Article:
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Station Focus: Thirroul Fire Brigade - A Brief History 1923-2023

*This information is an extract from the colour-book produced by the Museum of Fire's Heritage Team to celebrate the centenary of the Thirroul Fire Brigade. The following is dedicated to the station's continuing history. Should you wish to use any of the information and pictures provided we ask that you please reference the Museum correctly and contact the Museum for permission where applicable.


The Establishment of a Fire Brigade in Thirroul

The Town of Thirroul began their requests for fire protection as early as 1916, with the Thirroul Progress and Ratepayers Association writing to the Board of Fire Commissioners of New South Wales, the New South Wales Fire Brigade’s (NSWFB) governing body, to establish a Volunteer Fire Brigade. Whilst the Board of Fire Commissioners extended the Fire Brigades Act in 1910 across the state of NSW, Thirroul was not included under the act at that time and hence the Board could not build a Fire Station, let alone create a Brigade or supply equipment.


Over the coming years pressure would grow for greater protection in the area, with the President of the Board of Fire Commissioners visiting neighbouring Bulli in 1922 and hearing a variety of concerns for the need for adequate protection on either side of Bulli, in the areas of Woonona to the south of Bulli as well as Thirroul and Austinmer to the north.

Thirroul Fire Brigade, c. 1930s. (Museum of Fire collection)

The need for fire protection in Thirroul was directly witnessed when a horrific fire occurred in October 1921 in Hannaford’s Mercery and Drapery in the evening after everyone had left the premises. As a result, the fire went unnoticed until it was too late. Police and people of the town attempted their best to thwart the flames but were unsuccessful, with the fire then spreading to Lea’s Stationary, Fancy Good and Confectionary business as well as Irving’s Lolly and Tobacconist Shop. Bulli Fire Brigade were called and stopped the fire from progressing any further to the mostly wooden structured town. The damages, however, were still incredibly significant, with the total damages reaching over £4,000 (approximately $359,849 today).


Whilst suggestions were made for the site of Bulli Fire Station to be more centrally located so that it could be closer to Woonona, the concerns for Thirroul and Austinmer, particularly after the October 1921 incident, meant that the fire district was extended to incorporate the northern towns and was named “Bulli Fire District”. It wouldn’t be long until Thirroul would gain its own station and own brigade though, now that it had been incorporated into the fire district.


On the 1 January 1923 Thirroul Fire Brigade was inaugurated with the first firefighters stationed there being Captain and Engine Keeper K. Higgins, and volunteer firefighters R. T. Rankin, J. Roberts, H. R. Davies, W. T. Lacey and H. Reay.


With a Brigade established Thirroul now needed a Fire Station. The crew initially established a temporary home in a motor garage measuring 3m by 4.5m on the main road, which is now called Lawrence Hargrave Drive, where they were equipped with a hand-hose reel, hose, and minor appliances. By July 1923 the Board of Fire Commissioners purchased land for a new station for £250 (approximately $22,743 today) on the corner of Prince’s Highway (now Lawrence Hargrave Drive) and Arthur Street.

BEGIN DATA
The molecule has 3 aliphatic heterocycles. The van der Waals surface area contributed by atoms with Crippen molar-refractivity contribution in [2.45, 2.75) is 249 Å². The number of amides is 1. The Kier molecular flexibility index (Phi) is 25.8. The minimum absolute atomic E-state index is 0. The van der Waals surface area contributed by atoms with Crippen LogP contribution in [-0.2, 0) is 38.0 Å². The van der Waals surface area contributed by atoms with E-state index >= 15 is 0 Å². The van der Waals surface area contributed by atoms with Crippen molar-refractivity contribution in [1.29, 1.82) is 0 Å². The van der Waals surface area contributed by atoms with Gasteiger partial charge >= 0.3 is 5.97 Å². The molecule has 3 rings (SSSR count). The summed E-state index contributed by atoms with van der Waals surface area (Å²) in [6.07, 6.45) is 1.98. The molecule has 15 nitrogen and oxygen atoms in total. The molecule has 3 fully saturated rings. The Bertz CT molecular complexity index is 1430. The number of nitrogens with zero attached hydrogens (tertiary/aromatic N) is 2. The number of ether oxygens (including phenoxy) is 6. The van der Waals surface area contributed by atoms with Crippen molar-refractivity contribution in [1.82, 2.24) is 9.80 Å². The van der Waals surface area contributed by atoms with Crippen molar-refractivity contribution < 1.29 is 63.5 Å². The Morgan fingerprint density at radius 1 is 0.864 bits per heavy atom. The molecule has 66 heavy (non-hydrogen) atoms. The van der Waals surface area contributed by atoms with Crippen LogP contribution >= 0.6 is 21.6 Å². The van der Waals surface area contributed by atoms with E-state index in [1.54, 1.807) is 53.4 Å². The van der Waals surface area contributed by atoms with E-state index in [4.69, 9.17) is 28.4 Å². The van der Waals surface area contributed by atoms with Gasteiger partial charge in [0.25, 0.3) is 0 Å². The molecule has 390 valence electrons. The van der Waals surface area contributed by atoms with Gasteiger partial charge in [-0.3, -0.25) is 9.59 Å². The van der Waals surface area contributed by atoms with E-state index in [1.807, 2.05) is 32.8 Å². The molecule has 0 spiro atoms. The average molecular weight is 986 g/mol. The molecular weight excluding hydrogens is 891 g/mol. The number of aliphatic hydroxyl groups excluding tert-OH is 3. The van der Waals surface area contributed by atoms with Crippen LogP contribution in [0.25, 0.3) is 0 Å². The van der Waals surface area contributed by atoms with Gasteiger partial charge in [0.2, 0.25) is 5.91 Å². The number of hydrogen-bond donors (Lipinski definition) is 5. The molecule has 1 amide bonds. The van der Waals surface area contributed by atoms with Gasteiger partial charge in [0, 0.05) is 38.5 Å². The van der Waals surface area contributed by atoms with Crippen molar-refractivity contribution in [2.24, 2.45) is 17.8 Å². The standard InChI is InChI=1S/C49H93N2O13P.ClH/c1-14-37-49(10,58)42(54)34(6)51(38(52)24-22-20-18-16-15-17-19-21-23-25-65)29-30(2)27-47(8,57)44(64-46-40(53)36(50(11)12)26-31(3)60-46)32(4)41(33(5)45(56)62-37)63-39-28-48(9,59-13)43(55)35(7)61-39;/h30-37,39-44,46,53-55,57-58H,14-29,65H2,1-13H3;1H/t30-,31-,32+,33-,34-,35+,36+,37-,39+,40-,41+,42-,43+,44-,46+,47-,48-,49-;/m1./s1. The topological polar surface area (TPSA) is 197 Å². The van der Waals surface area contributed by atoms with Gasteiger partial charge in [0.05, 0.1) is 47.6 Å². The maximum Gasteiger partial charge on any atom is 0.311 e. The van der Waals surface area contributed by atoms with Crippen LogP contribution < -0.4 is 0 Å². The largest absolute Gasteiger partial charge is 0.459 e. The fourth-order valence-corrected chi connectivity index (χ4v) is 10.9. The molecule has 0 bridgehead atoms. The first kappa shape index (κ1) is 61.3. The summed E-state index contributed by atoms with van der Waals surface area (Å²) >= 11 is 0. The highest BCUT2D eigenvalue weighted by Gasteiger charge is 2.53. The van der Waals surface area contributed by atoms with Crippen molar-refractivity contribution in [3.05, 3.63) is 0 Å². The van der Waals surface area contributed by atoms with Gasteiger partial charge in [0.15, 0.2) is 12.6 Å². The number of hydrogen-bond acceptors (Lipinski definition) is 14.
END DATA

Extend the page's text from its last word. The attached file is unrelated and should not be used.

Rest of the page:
Plans for Thirroul Fire Station, 1924 (Museum of Fire collection)

The following year on 4 June 1924, the Board of Fire Commissioners accepted the tender of Mr. G. Hunt of £773 (approximately $ 71,121 today) for the construction of a new brick Fire Station on the new site. The new Fire Station was occupied on the 4 September 1924. The station was to include an engine-room, recreation room, dressing room, bathroom, and storeroom, and would be equipped with one hose reel, 300m U.L hose and four scaling ladders. In addition, equipment was also installed at Captain Higgens Store on the other side of the railway line including, a hose cart, three lengths of hose, standpipe, and branch. Telephone communication was also installed between Bulli Exchange, Thirroul Fire Station, and Captain Higgen’s residence. The new station was formally opened on 7 November 1924 on the same day as the new Bulli Fire Station opening, with Chief Officer Jackson being present for both openings.


For the next forty years Thirroul continued to operate out of the same Fire Station, then in September 1973 tenders for the building of a new Fire Station were advertised. While the new station was being constructed temporary accommodation was organised in a former bus depot at 210 Lawrence Hargrave Drive, Thirroul. The contract for the new Fire Station was signed on 22 January 1974 with demolition being completed by 11 February. Due to heavy rainfalls the new station was not completed until 18 November 1974 and was occupied from 22 November at a cost of $64,572 (approximately $593,493 today). The official opening was held on Saturday 1 February 1975 with representatives from the Board of Fire Commissioners attending including, A. C. McMurtie, M. Stolmack, and C. W. Tregear.

Thirroul Fire Station, c. 1989. (Museum of Fire collection)

Thirroul continues it’s 100 years’ service to the community and in 2021/2022 responded to 55 fires, 100 other incidents, whilst also performing community safety, preparedness and engagement actions to help the community.


Thirroul Captain's List

K. Higgins (1923-1929)

J. Roberts (1929-1938/1940*)

W. H. Reeve (1940-1967)

L. Hepper (1967-1979)

R. Bland (1979-2009)

H. Privett (2009-present)


Thirroul Fire Brigade, 2023.

- Story by Museum of Fire Heritage Team

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